WOUND THERAPY

  


An estimated 2.4 - 4.5 million people in the United States suffer from treatment-resistant wounds each year.  These wounds such as necrotic wounds, diabetic wounds, pressure wounds, venous wounds and non-healing surgical wounds take an average of 12 months to heal and have a 60 - 70% chance of recurrence, making them a major challenge not only for those who suffer from these types of conditions but also for the providers who care for them.1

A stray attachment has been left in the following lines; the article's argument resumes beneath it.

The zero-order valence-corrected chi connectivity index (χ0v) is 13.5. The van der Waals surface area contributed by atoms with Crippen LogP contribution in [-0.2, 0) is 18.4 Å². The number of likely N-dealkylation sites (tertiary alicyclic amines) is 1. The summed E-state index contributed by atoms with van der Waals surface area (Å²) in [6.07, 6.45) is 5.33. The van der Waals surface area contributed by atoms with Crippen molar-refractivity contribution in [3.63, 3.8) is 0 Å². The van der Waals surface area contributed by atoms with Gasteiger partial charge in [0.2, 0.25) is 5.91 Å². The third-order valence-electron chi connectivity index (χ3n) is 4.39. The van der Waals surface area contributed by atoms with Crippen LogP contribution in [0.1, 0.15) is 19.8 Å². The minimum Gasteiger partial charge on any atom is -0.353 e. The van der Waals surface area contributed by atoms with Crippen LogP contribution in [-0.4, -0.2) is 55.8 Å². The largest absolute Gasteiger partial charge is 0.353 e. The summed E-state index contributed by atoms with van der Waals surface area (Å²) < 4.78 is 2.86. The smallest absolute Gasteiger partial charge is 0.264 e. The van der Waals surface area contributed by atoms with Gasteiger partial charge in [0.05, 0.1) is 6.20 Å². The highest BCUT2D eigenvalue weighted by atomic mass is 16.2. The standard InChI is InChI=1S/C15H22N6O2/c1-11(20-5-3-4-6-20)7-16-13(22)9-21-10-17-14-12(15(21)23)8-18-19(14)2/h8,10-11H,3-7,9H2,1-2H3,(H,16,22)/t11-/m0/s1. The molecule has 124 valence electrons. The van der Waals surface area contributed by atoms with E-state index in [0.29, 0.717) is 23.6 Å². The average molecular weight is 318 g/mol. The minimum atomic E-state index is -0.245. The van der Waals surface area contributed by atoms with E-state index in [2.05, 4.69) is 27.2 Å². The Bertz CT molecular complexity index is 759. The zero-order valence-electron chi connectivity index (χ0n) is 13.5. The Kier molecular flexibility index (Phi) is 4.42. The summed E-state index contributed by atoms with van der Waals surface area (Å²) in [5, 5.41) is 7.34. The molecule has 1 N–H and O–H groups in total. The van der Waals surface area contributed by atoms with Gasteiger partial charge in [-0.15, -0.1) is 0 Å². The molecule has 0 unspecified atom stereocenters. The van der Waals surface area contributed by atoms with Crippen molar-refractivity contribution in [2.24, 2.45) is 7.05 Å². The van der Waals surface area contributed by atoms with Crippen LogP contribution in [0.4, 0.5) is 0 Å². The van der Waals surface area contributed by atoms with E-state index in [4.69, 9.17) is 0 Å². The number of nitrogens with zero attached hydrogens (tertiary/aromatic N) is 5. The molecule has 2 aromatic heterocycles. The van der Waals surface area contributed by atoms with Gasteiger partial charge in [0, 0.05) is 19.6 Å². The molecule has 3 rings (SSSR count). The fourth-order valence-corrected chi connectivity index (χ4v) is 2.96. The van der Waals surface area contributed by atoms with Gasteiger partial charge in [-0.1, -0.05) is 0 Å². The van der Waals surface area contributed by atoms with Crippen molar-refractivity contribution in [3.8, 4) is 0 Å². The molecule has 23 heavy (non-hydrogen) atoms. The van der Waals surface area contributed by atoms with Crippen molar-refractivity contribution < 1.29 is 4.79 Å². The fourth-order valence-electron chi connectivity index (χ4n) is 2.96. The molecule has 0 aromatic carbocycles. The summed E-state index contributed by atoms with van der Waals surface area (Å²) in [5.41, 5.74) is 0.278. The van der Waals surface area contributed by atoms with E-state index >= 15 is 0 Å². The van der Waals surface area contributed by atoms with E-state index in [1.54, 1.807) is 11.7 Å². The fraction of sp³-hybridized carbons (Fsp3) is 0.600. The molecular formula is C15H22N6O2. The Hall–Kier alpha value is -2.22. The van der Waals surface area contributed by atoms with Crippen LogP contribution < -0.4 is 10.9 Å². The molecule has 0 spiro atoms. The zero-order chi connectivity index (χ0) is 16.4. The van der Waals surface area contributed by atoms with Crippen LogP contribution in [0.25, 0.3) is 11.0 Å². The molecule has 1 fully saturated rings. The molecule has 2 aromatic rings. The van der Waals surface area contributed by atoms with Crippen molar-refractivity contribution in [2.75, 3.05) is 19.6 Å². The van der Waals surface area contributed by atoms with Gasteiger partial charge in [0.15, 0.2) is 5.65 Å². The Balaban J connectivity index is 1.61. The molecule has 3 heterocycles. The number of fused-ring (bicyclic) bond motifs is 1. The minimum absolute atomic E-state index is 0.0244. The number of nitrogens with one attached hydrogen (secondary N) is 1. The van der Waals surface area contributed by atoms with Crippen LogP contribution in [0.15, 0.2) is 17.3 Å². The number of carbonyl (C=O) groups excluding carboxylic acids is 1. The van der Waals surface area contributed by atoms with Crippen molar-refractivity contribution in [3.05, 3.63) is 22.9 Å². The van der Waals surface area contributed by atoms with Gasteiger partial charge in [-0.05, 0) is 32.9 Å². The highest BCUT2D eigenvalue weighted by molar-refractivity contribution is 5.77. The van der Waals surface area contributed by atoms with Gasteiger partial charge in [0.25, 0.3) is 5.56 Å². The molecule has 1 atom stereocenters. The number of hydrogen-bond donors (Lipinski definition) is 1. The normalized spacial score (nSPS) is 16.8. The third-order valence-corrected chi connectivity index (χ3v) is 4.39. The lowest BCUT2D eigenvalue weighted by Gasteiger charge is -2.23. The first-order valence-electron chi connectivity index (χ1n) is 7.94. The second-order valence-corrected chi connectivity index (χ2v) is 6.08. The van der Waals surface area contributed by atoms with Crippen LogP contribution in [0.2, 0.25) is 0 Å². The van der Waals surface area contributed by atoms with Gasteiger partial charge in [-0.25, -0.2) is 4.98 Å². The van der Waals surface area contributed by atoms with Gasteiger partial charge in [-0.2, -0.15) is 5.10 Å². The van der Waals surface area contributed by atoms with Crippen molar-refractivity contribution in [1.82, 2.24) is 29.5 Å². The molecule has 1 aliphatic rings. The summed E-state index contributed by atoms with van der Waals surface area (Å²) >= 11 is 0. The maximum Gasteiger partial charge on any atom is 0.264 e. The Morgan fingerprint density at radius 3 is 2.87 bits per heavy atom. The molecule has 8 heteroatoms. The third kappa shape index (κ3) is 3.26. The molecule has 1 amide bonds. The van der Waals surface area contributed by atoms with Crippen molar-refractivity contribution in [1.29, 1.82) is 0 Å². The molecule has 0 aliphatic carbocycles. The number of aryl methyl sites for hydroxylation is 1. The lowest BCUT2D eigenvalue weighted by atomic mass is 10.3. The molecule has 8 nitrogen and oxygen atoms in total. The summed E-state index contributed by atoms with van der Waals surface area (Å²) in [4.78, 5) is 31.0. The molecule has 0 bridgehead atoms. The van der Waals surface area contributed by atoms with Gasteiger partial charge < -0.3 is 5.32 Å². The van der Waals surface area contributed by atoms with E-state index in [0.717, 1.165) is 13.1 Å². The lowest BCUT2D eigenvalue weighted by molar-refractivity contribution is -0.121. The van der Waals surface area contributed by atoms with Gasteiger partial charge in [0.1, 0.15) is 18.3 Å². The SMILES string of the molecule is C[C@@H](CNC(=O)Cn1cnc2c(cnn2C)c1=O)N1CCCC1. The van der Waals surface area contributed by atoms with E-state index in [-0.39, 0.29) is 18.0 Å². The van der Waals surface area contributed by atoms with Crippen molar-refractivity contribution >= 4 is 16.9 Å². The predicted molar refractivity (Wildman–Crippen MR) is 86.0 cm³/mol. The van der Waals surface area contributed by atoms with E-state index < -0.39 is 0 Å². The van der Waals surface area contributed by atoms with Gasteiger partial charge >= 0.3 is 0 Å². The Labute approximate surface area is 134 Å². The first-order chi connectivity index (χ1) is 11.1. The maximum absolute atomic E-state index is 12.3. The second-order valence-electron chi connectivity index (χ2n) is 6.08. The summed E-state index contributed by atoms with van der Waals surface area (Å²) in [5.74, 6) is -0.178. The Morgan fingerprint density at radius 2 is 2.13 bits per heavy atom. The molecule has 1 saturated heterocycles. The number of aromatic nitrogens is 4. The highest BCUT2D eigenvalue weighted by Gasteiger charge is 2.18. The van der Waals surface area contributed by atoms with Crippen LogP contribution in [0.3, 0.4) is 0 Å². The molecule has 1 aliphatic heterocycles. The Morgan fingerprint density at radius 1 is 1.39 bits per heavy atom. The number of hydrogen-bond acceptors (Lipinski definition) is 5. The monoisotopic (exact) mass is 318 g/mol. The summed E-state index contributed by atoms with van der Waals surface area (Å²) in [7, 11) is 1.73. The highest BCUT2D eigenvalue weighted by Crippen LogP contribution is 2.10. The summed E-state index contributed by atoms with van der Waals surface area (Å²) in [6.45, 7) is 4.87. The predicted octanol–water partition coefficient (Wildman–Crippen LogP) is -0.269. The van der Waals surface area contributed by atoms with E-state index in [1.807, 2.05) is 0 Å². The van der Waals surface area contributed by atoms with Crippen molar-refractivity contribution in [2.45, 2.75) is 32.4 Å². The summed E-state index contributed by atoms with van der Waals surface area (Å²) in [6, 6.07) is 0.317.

The care and treatment of chronic wounds, or wound therapy, requires a specific plan for each patient, oftentimes involving a team to include physicians, nurses, dietitians and caregivers.  Wound care providers have a specialized understanding of anatomy, wound care modalities, debridement techniques and positioning, allowing them to develop wound care plans for each patient.

Jennie Bourne, APRN, CWA is a certified wound care provider at the Wound Care Center within West Kentucky Surgical.  For more information, please call 270.753.2444.




1. Frykberg, Robert G., and Jaminelli Banks. “Challenges in the Treatment of Chronic Wounds.” Advances in Wound Care 4.9 (2015): 560–582. PMC. Web. 15 May 2018.